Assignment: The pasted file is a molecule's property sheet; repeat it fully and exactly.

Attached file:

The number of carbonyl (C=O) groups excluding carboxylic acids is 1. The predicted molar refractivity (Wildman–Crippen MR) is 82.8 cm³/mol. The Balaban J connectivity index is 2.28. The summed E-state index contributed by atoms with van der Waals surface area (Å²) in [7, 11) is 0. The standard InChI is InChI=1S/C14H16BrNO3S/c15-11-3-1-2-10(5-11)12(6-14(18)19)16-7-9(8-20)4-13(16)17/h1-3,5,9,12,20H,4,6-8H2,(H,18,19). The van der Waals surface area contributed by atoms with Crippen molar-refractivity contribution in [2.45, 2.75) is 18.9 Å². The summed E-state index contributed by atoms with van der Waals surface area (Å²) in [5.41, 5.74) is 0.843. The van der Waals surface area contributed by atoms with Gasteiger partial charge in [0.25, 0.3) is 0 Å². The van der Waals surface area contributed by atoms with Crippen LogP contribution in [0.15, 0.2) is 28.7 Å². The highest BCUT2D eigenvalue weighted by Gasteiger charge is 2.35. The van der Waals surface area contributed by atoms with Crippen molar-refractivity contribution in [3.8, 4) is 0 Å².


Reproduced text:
The number of carbonyl (C=O) groups excluding carboxylic acids is 1. The predicted molar refractivity (Wildman–Crippen MR) is 82.8 cm³/mol. The Balaban J connectivity index is 2.28. The summed E-state index contributed by atoms with van der Waals surface area (Å²) in [7, 11) is 0. The standard InChI is InChI=1S/C14H16BrNO3S/c15-11-3-1-2-10(5-11)12(6-14(18)19)16-7-9(8-20)4-13(16)17/h1-3,5,9,12,20H,4,6-8H2,(H,18,19). The van der Waals surface area contributed by atoms with Crippen molar-refractivity contribution in [2.45, 2.75) is 18.9 Å². The summed E-state index contributed by atoms with van der Waals surface area (Å²) in [5.41, 5.74) is 0.843. The van der Waals surface area contributed by atoms with Gasteiger partial charge in [0.25, 0.3) is 0 Å². The van der Waals surface area contributed by atoms with Crippen LogP contribution in [0.15, 0.2) is 28.7 Å². The highest BCUT2D eigenvalue weighted by Gasteiger charge is 2.35. The van der Waals surface area contributed by atoms with Crippen molar-refractivity contribution in [3.8, 4) is 0 Å².